Russia doesn’t get a U.S. license to pay bondholders

Russia doesn’t get a U.S. license to pay bondholders

The United States didn't extend its license to Russia Wednesday to pay bondholders, as part of sanctions against the country, edging Russia closer to debt default, according to a report.

Russia has defaulted on international sovereign bonds for the first time in more than 100 years since the Bolshevik Revolution, according to Reuters.

Russia has so far managed to pay its foreign debt obligations despite a raft of financial sanctions from the U.S. and its European allies over Moscow's license, which expired at 12 a.m. The country will have to make interest payments on sovereign debt by the end of the year, and Russia will have to pay $2 billion to international creditors before the end of the year.

Since the first rounds of sanctions, the Treasury Department has given banks a license to process dollar-denominated bond payments from Russia with a temporary exemption.

Default could keep Russia from getting back access to international credit markets, stymie trade and cause creditors to seize physical assets. A navy boat and a presidential plane were seized when Argentina defaulted in the last decade.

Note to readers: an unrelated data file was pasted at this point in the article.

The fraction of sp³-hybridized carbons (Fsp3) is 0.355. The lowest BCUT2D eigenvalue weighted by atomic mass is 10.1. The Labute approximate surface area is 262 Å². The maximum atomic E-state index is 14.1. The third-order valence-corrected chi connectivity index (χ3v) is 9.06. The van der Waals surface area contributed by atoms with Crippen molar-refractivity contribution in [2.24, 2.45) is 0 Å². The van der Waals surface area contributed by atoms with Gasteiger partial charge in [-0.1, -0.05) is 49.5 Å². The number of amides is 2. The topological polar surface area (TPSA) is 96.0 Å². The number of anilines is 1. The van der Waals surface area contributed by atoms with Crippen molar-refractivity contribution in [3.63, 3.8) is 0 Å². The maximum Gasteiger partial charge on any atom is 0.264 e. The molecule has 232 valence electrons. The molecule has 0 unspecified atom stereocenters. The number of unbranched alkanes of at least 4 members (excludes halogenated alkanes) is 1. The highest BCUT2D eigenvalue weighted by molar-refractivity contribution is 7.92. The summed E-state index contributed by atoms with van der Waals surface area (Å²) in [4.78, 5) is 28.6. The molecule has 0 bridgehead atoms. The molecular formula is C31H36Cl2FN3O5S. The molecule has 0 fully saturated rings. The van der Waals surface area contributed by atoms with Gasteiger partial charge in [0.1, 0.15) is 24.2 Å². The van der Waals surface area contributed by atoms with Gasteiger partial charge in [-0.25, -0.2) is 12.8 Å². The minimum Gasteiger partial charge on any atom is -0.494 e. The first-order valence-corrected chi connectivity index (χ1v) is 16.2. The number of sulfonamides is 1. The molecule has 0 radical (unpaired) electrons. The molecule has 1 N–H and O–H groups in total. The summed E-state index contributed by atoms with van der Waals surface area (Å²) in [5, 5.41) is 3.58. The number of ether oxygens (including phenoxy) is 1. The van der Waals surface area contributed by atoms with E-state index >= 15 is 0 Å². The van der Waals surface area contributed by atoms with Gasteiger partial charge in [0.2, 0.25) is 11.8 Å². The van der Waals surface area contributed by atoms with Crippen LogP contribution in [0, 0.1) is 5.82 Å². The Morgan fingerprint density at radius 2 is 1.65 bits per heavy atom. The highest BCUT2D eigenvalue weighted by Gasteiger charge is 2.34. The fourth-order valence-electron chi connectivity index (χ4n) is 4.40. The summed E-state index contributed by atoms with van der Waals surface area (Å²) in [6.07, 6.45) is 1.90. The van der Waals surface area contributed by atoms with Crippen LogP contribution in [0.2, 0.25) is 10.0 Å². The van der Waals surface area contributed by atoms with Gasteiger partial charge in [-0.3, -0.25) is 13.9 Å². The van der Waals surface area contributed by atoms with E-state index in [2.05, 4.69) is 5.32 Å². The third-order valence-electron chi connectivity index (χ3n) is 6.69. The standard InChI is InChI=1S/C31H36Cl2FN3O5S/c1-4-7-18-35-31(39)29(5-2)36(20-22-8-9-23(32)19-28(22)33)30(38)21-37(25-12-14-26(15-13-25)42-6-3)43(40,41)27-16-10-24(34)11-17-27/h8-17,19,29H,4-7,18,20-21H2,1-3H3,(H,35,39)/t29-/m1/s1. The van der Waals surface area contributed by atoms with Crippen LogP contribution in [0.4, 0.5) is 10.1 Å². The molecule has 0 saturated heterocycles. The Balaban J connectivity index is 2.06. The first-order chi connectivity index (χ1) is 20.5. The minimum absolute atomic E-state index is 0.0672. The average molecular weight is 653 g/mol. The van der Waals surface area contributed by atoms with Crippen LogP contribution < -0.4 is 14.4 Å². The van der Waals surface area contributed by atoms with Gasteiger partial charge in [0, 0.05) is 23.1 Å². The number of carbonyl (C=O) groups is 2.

Russia has bond payments due on May 27 and June 24 that are collectively worth $500 million. A portion of the bond can be paid in foreign currency other than the dollar, according to the terms of its bonds.

If bondholders don't get their money when the money is due, and factoring in any grace periods that apply, Russia will default on a sovereign debt, Jay Auslander of law firm Wilk Auslander told Reuters. With the waiver gone, there seems to be no way for bondholders to get paid. Russian Foreign Minister Anton Siluanov stated earlier this month that the country has no plan to default on its $20 billion of debt that it owes to foreign investors, and pledged to pay in rubles if transfers are blocked, according to Russian state media. Siluanov previously said Moscow would take legal action if its payments are blocked.

Siluanov told the pro-Kremlin Izvestia newspaper in April that they will sue because they undertook all necessary action so that investors would receive their payments. We will show the court proof of our payments, to show the court our efforts to pay in rubles, just as we did in foreign currency. It won't be a simple process. A Russian lawmaker suggested in parliament that the country could stop making foreign debt payments because its assets abroad were frozen, according to a senior Russian lawmaker.

Treasury Secretary Janet Yellen said during a Senate Banking Committee hearing earlier this month that he was not extending the license, something that we are actively looking at right now. We want to make sure that we understand what the potential consequences would be of allowing the license to expire. Some U.S. officials claimed that allowing Russia to continue to make debt could take away from its financial war chest.

Since the invasion, credit rating agencies have stopped rating the country.

Despite Russia's risk of default, it flushes with tens of billions of dollars from energy exports, according to Reuters.